Wednesday 1 April 2020

Irresponsible Collecting Comes Unstuck

Such irresponsible collecting “is a crime
 culture and knowledge of immense proportions—
as the facts unfolding under our eyes do prove.”  - Roberta Mazza 

The Museum of the Bible had this
cuneiform  tablet featuring the Babylonian
Epic of  Gilgamesh on display. Photo courtesy
of the Museum of theBible.  

After years of pressure to return potentially smuggled artefacts, US collector Steve Green is returning 11,500 antiquities from his "biblical art collection" (sic) to the governments of Iraq and Egypt ( Sarah Cascone, 'Amid Scrutiny, the Museum of the Bible’s Founder Will Return a Staggering 11,500 Artifacts of Dubious Origin to the Middle East', March 30, 2020).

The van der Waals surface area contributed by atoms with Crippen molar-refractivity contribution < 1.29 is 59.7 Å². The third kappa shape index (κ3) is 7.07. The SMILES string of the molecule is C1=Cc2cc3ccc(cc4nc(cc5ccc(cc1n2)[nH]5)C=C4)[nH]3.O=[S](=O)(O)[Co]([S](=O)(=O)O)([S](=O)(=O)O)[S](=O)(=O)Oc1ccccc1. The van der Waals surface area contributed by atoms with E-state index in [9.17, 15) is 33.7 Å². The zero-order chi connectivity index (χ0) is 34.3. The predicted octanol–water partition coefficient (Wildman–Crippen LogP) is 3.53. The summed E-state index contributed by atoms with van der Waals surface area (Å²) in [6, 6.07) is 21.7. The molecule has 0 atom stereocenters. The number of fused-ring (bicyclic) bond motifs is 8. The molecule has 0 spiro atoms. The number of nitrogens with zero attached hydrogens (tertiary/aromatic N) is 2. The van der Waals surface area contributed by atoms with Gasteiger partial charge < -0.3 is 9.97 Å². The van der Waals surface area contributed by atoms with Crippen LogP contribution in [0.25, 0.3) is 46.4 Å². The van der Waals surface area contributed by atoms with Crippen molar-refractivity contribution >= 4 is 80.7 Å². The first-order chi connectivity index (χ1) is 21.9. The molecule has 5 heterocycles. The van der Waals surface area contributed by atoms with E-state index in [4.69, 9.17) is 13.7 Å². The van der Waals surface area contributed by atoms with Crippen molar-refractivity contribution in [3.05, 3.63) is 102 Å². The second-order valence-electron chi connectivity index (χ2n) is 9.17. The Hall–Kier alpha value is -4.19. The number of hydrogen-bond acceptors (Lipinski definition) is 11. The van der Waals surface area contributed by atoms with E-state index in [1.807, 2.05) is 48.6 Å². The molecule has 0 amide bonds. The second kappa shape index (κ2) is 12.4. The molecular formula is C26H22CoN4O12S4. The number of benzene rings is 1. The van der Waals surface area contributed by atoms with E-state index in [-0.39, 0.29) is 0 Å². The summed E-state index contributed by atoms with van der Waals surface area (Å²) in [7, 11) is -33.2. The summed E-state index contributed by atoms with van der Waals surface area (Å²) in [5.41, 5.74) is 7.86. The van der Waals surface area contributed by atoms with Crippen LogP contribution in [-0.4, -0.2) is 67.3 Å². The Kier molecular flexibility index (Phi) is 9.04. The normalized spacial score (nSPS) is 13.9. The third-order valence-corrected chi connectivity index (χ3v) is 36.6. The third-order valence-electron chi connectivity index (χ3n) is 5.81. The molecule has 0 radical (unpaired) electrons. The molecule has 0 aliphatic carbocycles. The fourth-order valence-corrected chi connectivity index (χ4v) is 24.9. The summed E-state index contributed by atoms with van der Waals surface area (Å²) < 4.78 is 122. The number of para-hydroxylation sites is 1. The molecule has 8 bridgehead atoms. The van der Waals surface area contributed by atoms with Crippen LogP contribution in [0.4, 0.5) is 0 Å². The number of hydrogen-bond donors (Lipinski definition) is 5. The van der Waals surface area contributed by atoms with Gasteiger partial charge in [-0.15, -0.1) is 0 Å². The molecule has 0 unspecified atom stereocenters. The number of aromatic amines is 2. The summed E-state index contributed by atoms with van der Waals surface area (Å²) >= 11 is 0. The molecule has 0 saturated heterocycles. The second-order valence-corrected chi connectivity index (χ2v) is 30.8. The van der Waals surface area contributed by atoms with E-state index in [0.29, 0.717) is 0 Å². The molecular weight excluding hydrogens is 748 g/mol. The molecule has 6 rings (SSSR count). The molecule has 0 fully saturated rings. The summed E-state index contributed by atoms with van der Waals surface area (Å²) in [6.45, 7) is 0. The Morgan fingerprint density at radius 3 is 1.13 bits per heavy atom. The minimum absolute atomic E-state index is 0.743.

Questions about the provenance of Green’s $30 million collection, which he began amassing in 2009, have plagued the museum for years. In 2017, Hobby Lobby returned 5,500 smuggled Iraqi artifacts and paid a $3 million fine as part of a settlement with the US government. [...]  Green is now returning an additional 5,000 ancient papyrus scraps and 6,500 ancient clay pieces because their provenance cannot be verified, prompting concerns that they could be looted or stolen.  [...] The Green family “poured millions on the legal and illegal antiquities market without having a clue about the history, the material features, cultural value, fragilities, and problems of the objects,” said Manchester University papyrologist Roberta Mazza [...]. 

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